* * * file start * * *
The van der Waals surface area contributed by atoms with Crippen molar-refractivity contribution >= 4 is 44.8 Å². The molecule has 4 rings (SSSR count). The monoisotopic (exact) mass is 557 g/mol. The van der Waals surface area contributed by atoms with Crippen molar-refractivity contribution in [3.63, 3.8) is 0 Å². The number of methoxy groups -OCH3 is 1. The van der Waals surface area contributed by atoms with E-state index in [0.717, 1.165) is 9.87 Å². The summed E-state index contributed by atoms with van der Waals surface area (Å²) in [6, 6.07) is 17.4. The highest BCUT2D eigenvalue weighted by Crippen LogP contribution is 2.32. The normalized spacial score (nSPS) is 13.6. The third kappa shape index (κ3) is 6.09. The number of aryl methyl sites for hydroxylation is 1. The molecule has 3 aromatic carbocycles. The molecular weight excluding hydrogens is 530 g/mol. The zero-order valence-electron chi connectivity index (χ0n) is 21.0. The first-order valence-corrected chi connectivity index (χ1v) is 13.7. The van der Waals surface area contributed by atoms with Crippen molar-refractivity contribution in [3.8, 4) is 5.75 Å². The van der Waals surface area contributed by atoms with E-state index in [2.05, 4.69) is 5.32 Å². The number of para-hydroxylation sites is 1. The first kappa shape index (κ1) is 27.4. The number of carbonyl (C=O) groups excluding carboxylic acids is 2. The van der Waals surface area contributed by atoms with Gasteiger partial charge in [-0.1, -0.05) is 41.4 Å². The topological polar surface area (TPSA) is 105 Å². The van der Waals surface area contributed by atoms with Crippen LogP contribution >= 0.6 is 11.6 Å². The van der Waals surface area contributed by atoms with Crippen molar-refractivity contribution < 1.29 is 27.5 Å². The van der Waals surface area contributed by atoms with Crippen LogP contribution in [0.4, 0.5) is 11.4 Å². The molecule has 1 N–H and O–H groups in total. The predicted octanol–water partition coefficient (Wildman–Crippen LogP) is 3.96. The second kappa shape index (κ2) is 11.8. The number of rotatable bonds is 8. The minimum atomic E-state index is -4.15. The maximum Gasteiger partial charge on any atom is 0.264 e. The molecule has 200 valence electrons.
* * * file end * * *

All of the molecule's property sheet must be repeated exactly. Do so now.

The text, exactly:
The van der Waals surface area contributed by atoms with Crippen molar-refractivity contribution >= 4 is 44.8 Å². The molecule has 4 rings (SSSR count). The monoisotopic (exact) mass is 557 g/mol. The van der Waals surface area contributed by atoms with Crippen molar-refractivity contribution in [3.63, 3.8) is 0 Å². The number of methoxy groups -OCH3 is 1. The van der Waals surface area contributed by atoms with E-state index in [0.717, 1.165) is 9.87 Å². The summed E-state index contributed by atoms with van der Waals surface area (Å²) in [6, 6.07) is 17.4. The highest BCUT2D eigenvalue weighted by Crippen LogP contribution is 2.32. The normalized spacial score (nSPS) is 13.6. The third kappa shape index (κ3) is 6.09. The number of aryl methyl sites for hydroxylation is 1. The molecule has 3 aromatic carbocycles. The molecular weight excluding hydrogens is 530 g/mol. The zero-order valence-electron chi connectivity index (χ0n) is 21.0. The first-order valence-corrected chi connectivity index (χ1v) is 13.7. The van der Waals surface area contributed by atoms with Crippen molar-refractivity contribution in [3.8, 4) is 5.75 Å². The van der Waals surface area contributed by atoms with E-state index in [2.05, 4.69) is 5.32 Å². The number of para-hydroxylation sites is 1. The first kappa shape index (κ1) is 27.4. The number of carbonyl (C=O) groups excluding carboxylic acids is 2. The van der Waals surface area contributed by atoms with Gasteiger partial charge in [-0.1, -0.05) is 41.4 Å². The topological polar surface area (TPSA) is 105 Å². The van der Waals surface area contributed by atoms with Crippen LogP contribution >= 0.6 is 11.6 Å². The van der Waals surface area contributed by atoms with Crippen molar-refractivity contribution < 1.29 is 27.5 Å². The van der Waals surface area contributed by atoms with Crippen LogP contribution in [0.4, 0.5) is 11.4 Å². The molecule has 1 N–H and O–H groups in total. The predicted octanol–water partition coefficient (Wildman–Crippen LogP) is 3.96. The second kappa shape index (κ2) is 11.8. The number of rotatable bonds is 8. The minimum atomic E-state index is -4.15. The maximum Gasteiger partial charge on any atom is 0.264 e. The molecule has 200 valence electrons.